Why Do We Measure Blood Pressure on the Left Arm?

It’s never been easier to take your own blood pressure at home. Automated digital blood pressure monitors measure heart rate and take a blood pressure reading, which consists of a systolic number (measurement of the pressure against your artery walls when your heart beats) and a diastolic number (measurement of the pressure between beats). Doctors consider a systolic/diastolic measurement of 120/80 to be normal. An accurate reading requires that you to make a few preparations and use the blood pressure monitor properly. Let’s take a look at how to take your own blood pressure accurately.

Easily record your blood pressure with the Heart Club app. Download it FREE on the Apple App Store and Google Play. 

Determining Which Arm to Use

Traditionally, healthcare providers have taken blood pressure readings on the left arm. That’s because the heart sits slightly to the left of the midline in your chest. The body’s largest blood vessel, the aorta, exits the left side of the heart and transports blood through blood vessels throughout the body. The coronary arteries coming directly off of the aorta into the left arm are more likely to become stiffer and obstructed than those going into the right arm. Some doctors and nurses will take blood pressure readings in both arms because the readings will vary. A large discrepancy between two arms can be a warning sign of arterial stiffening.

Taking Your Blood Pressure

Follow your healthcare provider’s instructions on when and how often to take your blood pressure, and try measuring your blood pressure at about the same time each day. Whether you have a manual or a digital blood pressure monitor, follow the instruction booklet carefully. Here are the five basic steps for taking a blood pressure measurement using an automatic digital monitor:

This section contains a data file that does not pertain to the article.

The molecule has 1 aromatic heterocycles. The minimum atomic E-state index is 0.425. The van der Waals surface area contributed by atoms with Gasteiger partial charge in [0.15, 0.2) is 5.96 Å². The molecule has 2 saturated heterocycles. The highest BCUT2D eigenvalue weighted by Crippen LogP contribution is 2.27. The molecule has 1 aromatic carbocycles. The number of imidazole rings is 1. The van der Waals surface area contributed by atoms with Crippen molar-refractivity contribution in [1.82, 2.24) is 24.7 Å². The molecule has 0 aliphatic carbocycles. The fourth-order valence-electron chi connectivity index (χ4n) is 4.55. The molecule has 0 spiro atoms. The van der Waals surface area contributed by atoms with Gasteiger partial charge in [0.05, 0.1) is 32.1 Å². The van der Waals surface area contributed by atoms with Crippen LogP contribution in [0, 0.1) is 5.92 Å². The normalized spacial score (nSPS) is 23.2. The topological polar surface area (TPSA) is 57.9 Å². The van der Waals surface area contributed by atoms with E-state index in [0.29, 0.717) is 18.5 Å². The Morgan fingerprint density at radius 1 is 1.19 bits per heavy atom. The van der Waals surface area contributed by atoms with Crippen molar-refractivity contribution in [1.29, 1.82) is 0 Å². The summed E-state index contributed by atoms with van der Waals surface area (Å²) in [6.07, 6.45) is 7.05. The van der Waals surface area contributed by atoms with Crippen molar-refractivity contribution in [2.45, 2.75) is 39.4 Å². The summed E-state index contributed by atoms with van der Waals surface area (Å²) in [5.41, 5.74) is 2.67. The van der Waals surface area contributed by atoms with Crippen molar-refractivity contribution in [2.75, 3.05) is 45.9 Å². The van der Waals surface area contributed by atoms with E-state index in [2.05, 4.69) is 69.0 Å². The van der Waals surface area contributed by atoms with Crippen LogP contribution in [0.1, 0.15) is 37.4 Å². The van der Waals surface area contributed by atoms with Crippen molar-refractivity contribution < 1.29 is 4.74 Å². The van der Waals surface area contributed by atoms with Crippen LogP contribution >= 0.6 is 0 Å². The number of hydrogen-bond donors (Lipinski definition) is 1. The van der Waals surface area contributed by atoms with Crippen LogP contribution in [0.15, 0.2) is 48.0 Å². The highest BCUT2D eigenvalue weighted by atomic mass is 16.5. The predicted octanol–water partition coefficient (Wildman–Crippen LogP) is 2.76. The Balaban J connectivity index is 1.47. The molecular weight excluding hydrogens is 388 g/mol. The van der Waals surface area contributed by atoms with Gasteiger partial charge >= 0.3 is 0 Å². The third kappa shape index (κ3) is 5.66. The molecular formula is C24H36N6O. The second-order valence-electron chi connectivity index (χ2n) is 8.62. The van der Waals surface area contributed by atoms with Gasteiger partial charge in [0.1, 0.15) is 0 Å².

1. Get ready. Before taking a reading, be sure to avoid factors that can cause blood pressure to rise temporarily. These factors include stress, cold temperatures, exercise, caffeine, coffee, some medications, and a full stomach or bladder.

2. Get set. Rest in a chair next to a table for 5 to 10 minutes before taking the measurement. Sit up straight with your back against the back of the chair and with your legs uncrossed and on the ground. Rest your forearm on the table with the palm of your hand facing up. Your elbow should be positioned at heart level.

3. Position the cuff. Tighten the cuff on your bare upper arm one inch above the bend of your elbow. Take the measurement on your left arm unless directed by your healthcare provider to take the reading on your right arm. The cuff should be tight enough so that you can slip only two fingertips under its top edge. Settle yourself by waiting briefly before proceeding to the next step.

4. Start the machine. Press the Start button and remain still and quiet as the machine takes the measurement. The cuff will inflate (and tighten) and then slowly deflate. When the reading is completed, the monitor will display your blood pressure and heart rate. If the monitor doesn’t show a reading, reposition the cuff and restart the machine.

5. Record the results. Be sure to write down your systolic and diastolic numbers, heart rate, and which arm you took the reading on.

6. Take a second reading. After a few minutes, repeat the steps above to take another reading and record the results.

“Heart Club is great. I take my BP every morning and share it with my doctor. Thanks to the developers of this app.” – Ingrid B. Download Heart Club FREE on the Apple App Store and Google Play

Keeping Track of Your Blood Pressure

Monitoring your blood pressure is extremely important. High blood pressure is a major cause of heart disease, heart attacks, strokes, and other health conditions. One easy way to keep track of your blood pressure is to use the Semler Heart Club app. This all-in-one, cardiologist-designed app helps you track your daily steps and blood pressure and gives you access to important medical data. Learn more about how Heart Club can help improve your general heart health.

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